Brain tissue architecture consists of a complex network of neurons and vasculature interspersed within a matrix of supporting cells. The role of the relatively suffer blood vessels on the more compliant brain tissues during rapid loading has not been properly investigated. Two 2-D finite element models of the human head were developed. The basic model (Model I) consisted of the skull, dura matter, cerebral spinal fluid (CSF), tentorium, brain tissue and the parasagittal bridging veins. The pia mater was also included but in a simplified form which does not correspond to the convolutions of the brain. In Model II, major branches of the cerebral arteries were added to Model I. Material properties for the brain tissues and vasculature were taken from those reported in the literature. The model was first validated against intracranial pressure and brain/skull relative motion data from cadaveric tests. Two loading conditions, an anterior-posterior linear acceleration and a flexion-extension angular velocity pulse, were applied to both models. Resulting maximum principal strain, shear strain and intracranial pressure throughout the intracranial tissue were calculated and compared. Overall, the maximum principal strain/stress in the brain was lower in the model that included simulated blood vessels. The inclusion of the cerebral vessels added regional strength to the brain substance, and thereby contributed to the load bearing capacity of this composite brain model during head impact, analogous to reinforcing bars in a reinforced concrete structure. In addition to the neurovasculature, the pia membrane, which conforms to the numerous gyri and sulci not modeled in this study, may add to the structural strength of the brain. Results from this investigation suggest that the fine anatomical substructures of the brain should not be ignored in traumatic brain injury modeling. However, incorporation of blood vessels in a 3-D FE head model is not practical at this stage due to the lack of computing power.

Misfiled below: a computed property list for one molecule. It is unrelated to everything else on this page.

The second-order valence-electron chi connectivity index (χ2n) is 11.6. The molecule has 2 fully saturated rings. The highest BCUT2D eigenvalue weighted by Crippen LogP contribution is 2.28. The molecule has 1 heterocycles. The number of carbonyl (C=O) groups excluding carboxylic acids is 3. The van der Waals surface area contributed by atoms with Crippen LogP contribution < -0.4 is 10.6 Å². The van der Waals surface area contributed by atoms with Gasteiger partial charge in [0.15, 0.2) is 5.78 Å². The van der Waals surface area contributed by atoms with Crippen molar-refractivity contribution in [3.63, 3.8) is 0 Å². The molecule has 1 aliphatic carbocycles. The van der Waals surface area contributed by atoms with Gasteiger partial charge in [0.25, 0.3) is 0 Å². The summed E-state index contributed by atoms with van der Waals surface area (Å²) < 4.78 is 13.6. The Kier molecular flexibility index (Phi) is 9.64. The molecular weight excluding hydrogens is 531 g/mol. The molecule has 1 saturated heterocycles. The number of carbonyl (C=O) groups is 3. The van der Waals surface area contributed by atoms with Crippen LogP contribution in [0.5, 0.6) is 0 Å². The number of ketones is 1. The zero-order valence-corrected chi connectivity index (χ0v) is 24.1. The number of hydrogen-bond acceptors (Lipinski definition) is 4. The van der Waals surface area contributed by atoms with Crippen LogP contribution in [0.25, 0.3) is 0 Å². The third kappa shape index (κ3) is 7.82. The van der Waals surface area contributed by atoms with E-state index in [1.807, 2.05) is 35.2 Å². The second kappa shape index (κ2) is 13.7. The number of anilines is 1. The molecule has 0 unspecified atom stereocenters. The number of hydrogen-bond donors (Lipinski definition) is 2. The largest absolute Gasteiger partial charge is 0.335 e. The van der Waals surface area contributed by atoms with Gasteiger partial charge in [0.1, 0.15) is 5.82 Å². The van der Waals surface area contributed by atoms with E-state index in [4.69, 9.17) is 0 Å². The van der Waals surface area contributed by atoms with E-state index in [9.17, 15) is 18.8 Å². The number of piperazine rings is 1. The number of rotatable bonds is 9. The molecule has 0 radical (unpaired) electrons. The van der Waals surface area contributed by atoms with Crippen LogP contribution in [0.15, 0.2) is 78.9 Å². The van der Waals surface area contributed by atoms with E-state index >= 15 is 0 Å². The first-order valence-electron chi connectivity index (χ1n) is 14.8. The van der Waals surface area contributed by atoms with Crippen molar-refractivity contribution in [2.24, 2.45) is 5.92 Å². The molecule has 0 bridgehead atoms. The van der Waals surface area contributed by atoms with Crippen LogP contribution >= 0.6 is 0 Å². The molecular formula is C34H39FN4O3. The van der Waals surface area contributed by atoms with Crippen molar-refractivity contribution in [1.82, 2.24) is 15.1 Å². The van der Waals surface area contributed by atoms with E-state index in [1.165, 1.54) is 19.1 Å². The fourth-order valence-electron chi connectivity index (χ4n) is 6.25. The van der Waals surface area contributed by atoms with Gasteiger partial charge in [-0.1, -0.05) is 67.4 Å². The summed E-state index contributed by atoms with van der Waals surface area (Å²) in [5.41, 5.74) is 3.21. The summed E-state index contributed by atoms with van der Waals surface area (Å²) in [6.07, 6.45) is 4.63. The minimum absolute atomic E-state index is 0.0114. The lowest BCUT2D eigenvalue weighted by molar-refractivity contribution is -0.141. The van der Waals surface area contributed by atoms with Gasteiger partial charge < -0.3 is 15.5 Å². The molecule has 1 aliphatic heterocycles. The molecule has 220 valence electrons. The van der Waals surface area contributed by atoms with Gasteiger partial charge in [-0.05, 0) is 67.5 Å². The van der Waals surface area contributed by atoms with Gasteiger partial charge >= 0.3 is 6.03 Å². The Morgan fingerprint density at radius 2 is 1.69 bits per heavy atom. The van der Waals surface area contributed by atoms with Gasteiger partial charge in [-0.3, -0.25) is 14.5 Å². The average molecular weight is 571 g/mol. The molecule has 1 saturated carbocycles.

Keywords: Human Head Model; finite Element Analysis; Cerebral Blood Vessels; Traumatic Brain Injury